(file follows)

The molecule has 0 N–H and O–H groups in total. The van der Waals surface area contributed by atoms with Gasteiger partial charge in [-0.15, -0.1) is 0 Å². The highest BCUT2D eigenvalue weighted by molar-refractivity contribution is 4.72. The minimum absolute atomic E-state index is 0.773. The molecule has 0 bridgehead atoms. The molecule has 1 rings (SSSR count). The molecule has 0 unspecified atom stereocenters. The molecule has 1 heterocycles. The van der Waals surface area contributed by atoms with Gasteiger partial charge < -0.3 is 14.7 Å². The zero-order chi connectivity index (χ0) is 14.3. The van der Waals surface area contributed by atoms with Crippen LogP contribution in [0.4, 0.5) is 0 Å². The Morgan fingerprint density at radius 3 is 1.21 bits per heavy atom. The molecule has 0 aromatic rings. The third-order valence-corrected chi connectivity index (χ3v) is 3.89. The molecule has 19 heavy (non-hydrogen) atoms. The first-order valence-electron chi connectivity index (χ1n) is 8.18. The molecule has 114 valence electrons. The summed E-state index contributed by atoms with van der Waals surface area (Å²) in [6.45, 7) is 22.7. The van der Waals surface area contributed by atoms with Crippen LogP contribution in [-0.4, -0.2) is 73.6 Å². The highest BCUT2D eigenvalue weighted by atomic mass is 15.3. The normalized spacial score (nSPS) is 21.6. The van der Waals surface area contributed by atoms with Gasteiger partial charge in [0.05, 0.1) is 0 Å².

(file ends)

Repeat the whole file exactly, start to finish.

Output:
The molecule has 0 N–H and O–H groups in total. The van der Waals surface area contributed by atoms with Gasteiger partial charge in [-0.15, -0.1) is 0 Å². The highest BCUT2D eigenvalue weighted by molar-refractivity contribution is 4.72. The minimum absolute atomic E-state index is 0.773. The molecule has 0 bridgehead atoms. The molecule has 1 rings (SSSR count). The molecule has 0 unspecified atom stereocenters. The molecule has 1 heterocycles. The van der Waals surface area contributed by atoms with Gasteiger partial charge < -0.3 is 14.7 Å². The zero-order chi connectivity index (χ0) is 14.3. The van der Waals surface area contributed by atoms with Crippen LogP contribution in [0.4, 0.5) is 0 Å². The Morgan fingerprint density at radius 3 is 1.21 bits per heavy atom. The molecule has 0 aromatic rings. The third-order valence-corrected chi connectivity index (χ3v) is 3.89. The molecule has 19 heavy (non-hydrogen) atoms. The first-order valence-electron chi connectivity index (χ1n) is 8.18. The molecule has 114 valence electrons. The summed E-state index contributed by atoms with van der Waals surface area (Å²) in [6.45, 7) is 22.7. The van der Waals surface area contributed by atoms with Crippen LogP contribution in [-0.4, -0.2) is 73.6 Å². The highest BCUT2D eigenvalue weighted by atomic mass is 15.3. The normalized spacial score (nSPS) is 21.6. The van der Waals surface area contributed by atoms with Gasteiger partial charge in [0.05, 0.1) is 0 Å².